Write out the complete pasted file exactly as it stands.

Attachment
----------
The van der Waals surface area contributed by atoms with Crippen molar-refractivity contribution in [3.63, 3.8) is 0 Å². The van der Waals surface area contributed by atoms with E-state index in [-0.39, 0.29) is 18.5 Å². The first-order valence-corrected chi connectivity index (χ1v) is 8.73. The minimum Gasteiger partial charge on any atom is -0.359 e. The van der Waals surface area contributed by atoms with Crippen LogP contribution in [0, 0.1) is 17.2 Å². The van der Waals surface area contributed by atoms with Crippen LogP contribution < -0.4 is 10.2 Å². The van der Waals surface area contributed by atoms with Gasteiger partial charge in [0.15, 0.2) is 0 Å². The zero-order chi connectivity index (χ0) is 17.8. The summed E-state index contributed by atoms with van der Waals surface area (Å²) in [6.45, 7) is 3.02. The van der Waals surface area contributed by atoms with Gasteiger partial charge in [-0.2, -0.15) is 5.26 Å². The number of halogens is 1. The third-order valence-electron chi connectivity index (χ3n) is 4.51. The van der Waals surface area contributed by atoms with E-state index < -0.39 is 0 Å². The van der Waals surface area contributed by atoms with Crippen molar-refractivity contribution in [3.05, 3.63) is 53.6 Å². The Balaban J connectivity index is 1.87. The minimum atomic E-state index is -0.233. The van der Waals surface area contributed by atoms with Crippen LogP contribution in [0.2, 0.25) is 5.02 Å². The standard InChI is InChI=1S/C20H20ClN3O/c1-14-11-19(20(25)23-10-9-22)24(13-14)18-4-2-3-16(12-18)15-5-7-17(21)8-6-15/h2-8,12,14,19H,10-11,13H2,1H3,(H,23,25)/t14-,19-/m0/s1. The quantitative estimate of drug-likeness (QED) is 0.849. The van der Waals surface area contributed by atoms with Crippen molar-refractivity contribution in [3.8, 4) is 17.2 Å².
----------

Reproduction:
The van der Waals surface area contributed by atoms with Crippen molar-refractivity contribution in [3.63, 3.8) is 0 Å². The van der Waals surface area contributed by atoms with E-state index in [-0.39, 0.29) is 18.5 Å². The first-order valence-corrected chi connectivity index (χ1v) is 8.73. The minimum Gasteiger partial charge on any atom is -0.359 e. The van der Waals surface area contributed by atoms with Crippen LogP contribution in [0, 0.1) is 17.2 Å². The van der Waals surface area contributed by atoms with Crippen LogP contribution < -0.4 is 10.2 Å². The van der Waals surface area contributed by atoms with Gasteiger partial charge in [0.15, 0.2) is 0 Å². The zero-order chi connectivity index (χ0) is 17.8. The summed E-state index contributed by atoms with van der Waals surface area (Å²) in [6.45, 7) is 3.02. The van der Waals surface area contributed by atoms with Gasteiger partial charge in [-0.2, -0.15) is 5.26 Å². The number of halogens is 1. The third-order valence-electron chi connectivity index (χ3n) is 4.51. The van der Waals surface area contributed by atoms with E-state index < -0.39 is 0 Å². The van der Waals surface area contributed by atoms with Crippen molar-refractivity contribution in [3.05, 3.63) is 53.6 Å². The Balaban J connectivity index is 1.87. The minimum atomic E-state index is -0.233. The van der Waals surface area contributed by atoms with Crippen LogP contribution in [0.2, 0.25) is 5.02 Å². The standard InChI is InChI=1S/C20H20ClN3O/c1-14-11-19(20(25)23-10-9-22)24(13-14)18-4-2-3-16(12-18)15-5-7-17(21)8-6-15/h2-8,12,14,19H,10-11,13H2,1H3,(H,23,25)/t14-,19-/m0/s1. The quantitative estimate of drug-likeness (QED) is 0.849. The van der Waals surface area contributed by atoms with Crippen molar-refractivity contribution in [3.8, 4) is 17.2 Å².